For consumers, digital is the wave of the present.
Lately in the Nonfood Strategies section, we've been writing more about digital products. But I'm not sure they've been fully embraced by supermarkets. There's still a hesitancy -- whether it's unfamiliarity, a concern with shrink or, in the case of digital photo processing, waiting for lower prices on in-store equipment.
Digital photography and DVD are at the forefront for supermarkets, with cellular phones and music on compact discs being a smaller part of the picture. In the last two years, even audio books have broken into the digital arena on CDs and legal online downloads.
Clearly, there are some significant digital opportunities in the food channel.
In the photo category, there is still a huge market for film products and processing, although it is declining, with single-use cameras remaining a growth area. But digital cameras are now being enthusiastically embraced by U.S. consumers; that is where the photo-processing future lies for supermarkets.
At this month's Las Vegas show of the Photo Marketing Association International, Jackson, Mich., the mainstreaming of digital photography was a key trend. Michelle Slaughter, director, Digital Photography Trends Service, InfoTrends Research Group, Norwell, Mass., reported that U.S. digital camera sales in units surpassed film camera sales for the first time last year. Household penetration of digital cameras is now 30%, and will be more than 40% by the end of the year, she said.
Like all owners of new technology products, these people will likely be more active users. While there is a vast backlog of digital photo images sitting on home computers, retailer and industry promotional efforts should result in more in-store processing, continuing a trend already under way. PMAI reported the digital photo-processing share of all retailers more than doubled for the period ending November 2003, from 6.1% to 12.7%.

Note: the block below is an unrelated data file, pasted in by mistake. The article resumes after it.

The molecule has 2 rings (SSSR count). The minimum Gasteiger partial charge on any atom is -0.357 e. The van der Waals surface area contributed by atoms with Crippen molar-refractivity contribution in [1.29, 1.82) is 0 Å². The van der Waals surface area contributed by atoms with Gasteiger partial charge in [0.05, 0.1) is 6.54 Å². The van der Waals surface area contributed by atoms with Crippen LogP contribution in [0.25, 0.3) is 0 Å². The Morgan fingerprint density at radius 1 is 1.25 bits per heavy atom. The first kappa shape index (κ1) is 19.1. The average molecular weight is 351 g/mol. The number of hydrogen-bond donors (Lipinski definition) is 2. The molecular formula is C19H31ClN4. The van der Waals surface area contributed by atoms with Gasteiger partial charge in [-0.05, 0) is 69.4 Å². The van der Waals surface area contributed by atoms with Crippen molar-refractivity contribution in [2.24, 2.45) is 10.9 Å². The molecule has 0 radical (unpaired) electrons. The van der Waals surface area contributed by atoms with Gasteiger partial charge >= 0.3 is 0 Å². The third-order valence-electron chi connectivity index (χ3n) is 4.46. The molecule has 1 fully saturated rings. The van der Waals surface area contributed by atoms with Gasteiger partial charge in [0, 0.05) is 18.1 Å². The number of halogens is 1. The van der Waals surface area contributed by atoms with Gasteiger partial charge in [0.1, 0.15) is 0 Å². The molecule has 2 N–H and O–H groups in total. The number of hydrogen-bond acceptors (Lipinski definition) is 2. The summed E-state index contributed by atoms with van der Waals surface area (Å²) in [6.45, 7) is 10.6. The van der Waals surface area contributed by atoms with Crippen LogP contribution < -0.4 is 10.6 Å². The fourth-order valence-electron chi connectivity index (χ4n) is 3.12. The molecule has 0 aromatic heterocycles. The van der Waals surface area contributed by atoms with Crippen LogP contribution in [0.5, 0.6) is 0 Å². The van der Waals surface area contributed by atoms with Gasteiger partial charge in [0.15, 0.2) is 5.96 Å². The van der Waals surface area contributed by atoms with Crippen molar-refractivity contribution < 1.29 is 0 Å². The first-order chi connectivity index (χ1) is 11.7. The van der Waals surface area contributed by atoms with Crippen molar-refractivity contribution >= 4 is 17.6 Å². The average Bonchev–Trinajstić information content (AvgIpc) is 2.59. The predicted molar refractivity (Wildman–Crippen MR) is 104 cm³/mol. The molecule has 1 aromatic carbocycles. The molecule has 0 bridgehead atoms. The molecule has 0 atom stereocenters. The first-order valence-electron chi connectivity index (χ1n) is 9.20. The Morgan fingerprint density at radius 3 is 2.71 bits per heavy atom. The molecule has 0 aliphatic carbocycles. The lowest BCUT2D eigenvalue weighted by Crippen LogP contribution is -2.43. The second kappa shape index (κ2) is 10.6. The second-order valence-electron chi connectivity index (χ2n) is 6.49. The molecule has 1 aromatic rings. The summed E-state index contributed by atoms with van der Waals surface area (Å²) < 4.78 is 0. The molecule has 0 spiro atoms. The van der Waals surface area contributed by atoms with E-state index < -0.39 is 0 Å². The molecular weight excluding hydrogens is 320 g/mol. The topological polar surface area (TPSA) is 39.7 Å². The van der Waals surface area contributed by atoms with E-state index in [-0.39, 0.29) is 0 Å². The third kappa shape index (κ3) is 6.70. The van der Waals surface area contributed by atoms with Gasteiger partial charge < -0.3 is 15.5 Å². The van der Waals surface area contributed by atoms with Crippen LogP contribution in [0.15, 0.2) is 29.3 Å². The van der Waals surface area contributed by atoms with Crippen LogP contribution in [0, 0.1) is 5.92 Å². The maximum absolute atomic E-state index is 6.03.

Meanwhile, new less-expensive digital camera memory cards from SanDisk, Sunnyvale, Calif., are being tested by Kroger, Cincinnati, and Rite Aid, Camp Hill, Pa.; the sales of paper and ink cartridges for home printing hold potential for supermarkets; online uploading services can make printing more available to consumers; and soon, cell phone cameras will be sufficient enough to be a photo-printing opportunity.
On the DVD front, I've heard from many retailers that VHS tapes remain in demand, and I believe them. However, I also believe the industry numbers showing DVD eclipsing VHS at a rapid clip, and I believe my eyes when I go into supermarkets and see DVDs fly off the shelves while their VHS counterparts remain. I sense that consumers owning both a VCR and a DVD player will settle for the VHS when their preferred DVD is out of stock, artificially propping up sales of the old format. Retailers need to pay close attention to developments in this area.
While all this technology takes hold in the nonfood sections of supermarkets, retailers should note another trend identified by Pam Danziger, president, Unity Marketing, Stevens, Pa. She observed that, as consumers weary of computer-generated communications, sales of high-end specialty papers and writing instruments are increasing.
The digital era is in full swing, but there is a backlash to it. Supermarkets need to monitor both movements in order to maximize their sales and customer satisfaction.